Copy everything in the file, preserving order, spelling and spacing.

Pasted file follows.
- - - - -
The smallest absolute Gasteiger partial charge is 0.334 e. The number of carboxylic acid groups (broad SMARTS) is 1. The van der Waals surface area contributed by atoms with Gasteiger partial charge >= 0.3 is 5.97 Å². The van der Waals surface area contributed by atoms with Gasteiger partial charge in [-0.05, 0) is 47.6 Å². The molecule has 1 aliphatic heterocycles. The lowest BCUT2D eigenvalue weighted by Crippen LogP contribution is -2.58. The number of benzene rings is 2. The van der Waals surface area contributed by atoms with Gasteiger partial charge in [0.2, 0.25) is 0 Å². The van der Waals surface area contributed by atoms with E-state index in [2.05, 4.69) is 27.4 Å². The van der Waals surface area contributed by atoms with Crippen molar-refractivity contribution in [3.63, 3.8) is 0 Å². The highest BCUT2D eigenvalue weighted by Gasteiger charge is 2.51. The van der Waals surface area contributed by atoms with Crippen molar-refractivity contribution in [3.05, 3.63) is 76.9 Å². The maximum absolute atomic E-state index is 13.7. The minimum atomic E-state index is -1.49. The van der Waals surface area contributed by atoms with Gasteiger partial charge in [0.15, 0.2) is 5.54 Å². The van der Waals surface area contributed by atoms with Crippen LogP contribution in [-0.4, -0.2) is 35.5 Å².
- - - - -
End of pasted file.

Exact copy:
The smallest absolute Gasteiger partial charge is 0.334 e. The number of carboxylic acid groups (broad SMARTS) is 1. The van der Waals surface area contributed by atoms with Gasteiger partial charge >= 0.3 is 5.97 Å². The van der Waals surface area contributed by atoms with Gasteiger partial charge in [-0.05, 0) is 47.6 Å². The molecule has 1 aliphatic heterocycles. The lowest BCUT2D eigenvalue weighted by Crippen LogP contribution is -2.58. The number of benzene rings is 2. The van der Waals surface area contributed by atoms with Gasteiger partial charge in [0.2, 0.25) is 0 Å². The van der Waals surface area contributed by atoms with E-state index in [2.05, 4.69) is 27.4 Å². The van der Waals surface area contributed by atoms with Crippen molar-refractivity contribution in [3.63, 3.8) is 0 Å². The highest BCUT2D eigenvalue weighted by Gasteiger charge is 2.51. The van der Waals surface area contributed by atoms with Crippen molar-refractivity contribution in [3.05, 3.63) is 76.9 Å². The maximum absolute atomic E-state index is 13.7. The minimum atomic E-state index is -1.49. The van der Waals surface area contributed by atoms with Gasteiger partial charge in [0.15, 0.2) is 5.54 Å². The van der Waals surface area contributed by atoms with Crippen LogP contribution in [-0.4, -0.2) is 35.5 Å².